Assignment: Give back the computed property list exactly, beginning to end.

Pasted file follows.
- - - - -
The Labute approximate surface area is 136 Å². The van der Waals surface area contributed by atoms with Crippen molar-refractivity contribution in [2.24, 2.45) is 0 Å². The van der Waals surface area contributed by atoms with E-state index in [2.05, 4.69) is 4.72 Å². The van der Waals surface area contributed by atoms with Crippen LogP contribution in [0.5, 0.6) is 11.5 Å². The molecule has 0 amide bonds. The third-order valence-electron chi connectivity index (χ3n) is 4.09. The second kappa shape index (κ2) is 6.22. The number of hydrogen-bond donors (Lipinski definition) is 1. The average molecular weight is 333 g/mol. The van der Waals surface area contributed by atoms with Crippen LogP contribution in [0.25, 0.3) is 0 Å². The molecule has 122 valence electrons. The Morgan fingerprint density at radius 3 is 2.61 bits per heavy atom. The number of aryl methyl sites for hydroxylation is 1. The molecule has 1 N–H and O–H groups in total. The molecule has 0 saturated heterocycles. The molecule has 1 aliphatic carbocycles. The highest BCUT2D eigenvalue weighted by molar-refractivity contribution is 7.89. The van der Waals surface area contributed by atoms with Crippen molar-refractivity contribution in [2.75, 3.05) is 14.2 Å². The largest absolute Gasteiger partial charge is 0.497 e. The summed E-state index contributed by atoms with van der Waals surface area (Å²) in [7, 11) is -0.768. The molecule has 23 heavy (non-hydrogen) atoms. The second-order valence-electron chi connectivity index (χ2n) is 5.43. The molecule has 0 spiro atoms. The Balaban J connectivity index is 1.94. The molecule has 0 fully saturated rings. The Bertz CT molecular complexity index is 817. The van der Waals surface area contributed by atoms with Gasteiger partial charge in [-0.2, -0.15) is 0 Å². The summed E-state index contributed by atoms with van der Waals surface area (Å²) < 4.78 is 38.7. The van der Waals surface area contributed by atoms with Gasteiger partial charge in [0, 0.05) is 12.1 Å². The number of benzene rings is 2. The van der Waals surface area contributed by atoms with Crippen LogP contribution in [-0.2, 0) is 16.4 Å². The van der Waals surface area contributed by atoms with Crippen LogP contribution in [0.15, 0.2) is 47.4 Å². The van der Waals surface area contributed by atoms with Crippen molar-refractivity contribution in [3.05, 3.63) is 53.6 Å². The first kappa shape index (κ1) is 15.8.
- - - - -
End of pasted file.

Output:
The Labute approximate surface area is 136 Å². The van der Waals surface area contributed by atoms with Crippen molar-refractivity contribution in [2.24, 2.45) is 0 Å². The van der Waals surface area contributed by atoms with E-state index in [2.05, 4.69) is 4.72 Å². The van der Waals surface area contributed by atoms with Crippen LogP contribution in [0.5, 0.6) is 11.5 Å². The molecule has 0 amide bonds. The third-order valence-electron chi connectivity index (χ3n) is 4.09. The second kappa shape index (κ2) is 6.22. The number of hydrogen-bond donors (Lipinski definition) is 1. The average molecular weight is 333 g/mol. The van der Waals surface area contributed by atoms with Crippen LogP contribution in [0.25, 0.3) is 0 Å². The molecule has 122 valence electrons. The Morgan fingerprint density at radius 3 is 2.61 bits per heavy atom. The number of aryl methyl sites for hydroxylation is 1. The molecule has 1 N–H and O–H groups in total. The molecule has 0 saturated heterocycles. The molecule has 1 aliphatic carbocycles. The highest BCUT2D eigenvalue weighted by molar-refractivity contribution is 7.89. The van der Waals surface area contributed by atoms with Crippen molar-refractivity contribution in [2.75, 3.05) is 14.2 Å². The largest absolute Gasteiger partial charge is 0.497 e. The summed E-state index contributed by atoms with van der Waals surface area (Å²) in [7, 11) is -0.768. The molecule has 23 heavy (non-hydrogen) atoms. The second-order valence-electron chi connectivity index (χ2n) is 5.43. The molecule has 0 spiro atoms. The Balaban J connectivity index is 1.94. The molecule has 0 fully saturated rings. The Bertz CT molecular complexity index is 817. The van der Waals surface area contributed by atoms with Gasteiger partial charge in [-0.2, -0.15) is 0 Å². The summed E-state index contributed by atoms with van der Waals surface area (Å²) < 4.78 is 38.7. The van der Waals surface area contributed by atoms with Gasteiger partial charge in [0, 0.05) is 12.1 Å². The number of benzene rings is 2. The van der Waals surface area contributed by atoms with Crippen LogP contribution in [-0.2, 0) is 16.4 Å². The van der Waals surface area contributed by atoms with Crippen LogP contribution in [0.15, 0.2) is 47.4 Å². The van der Waals surface area contributed by atoms with Crippen molar-refractivity contribution in [3.05, 3.63) is 53.6 Å². The first kappa shape index (κ1) is 15.8.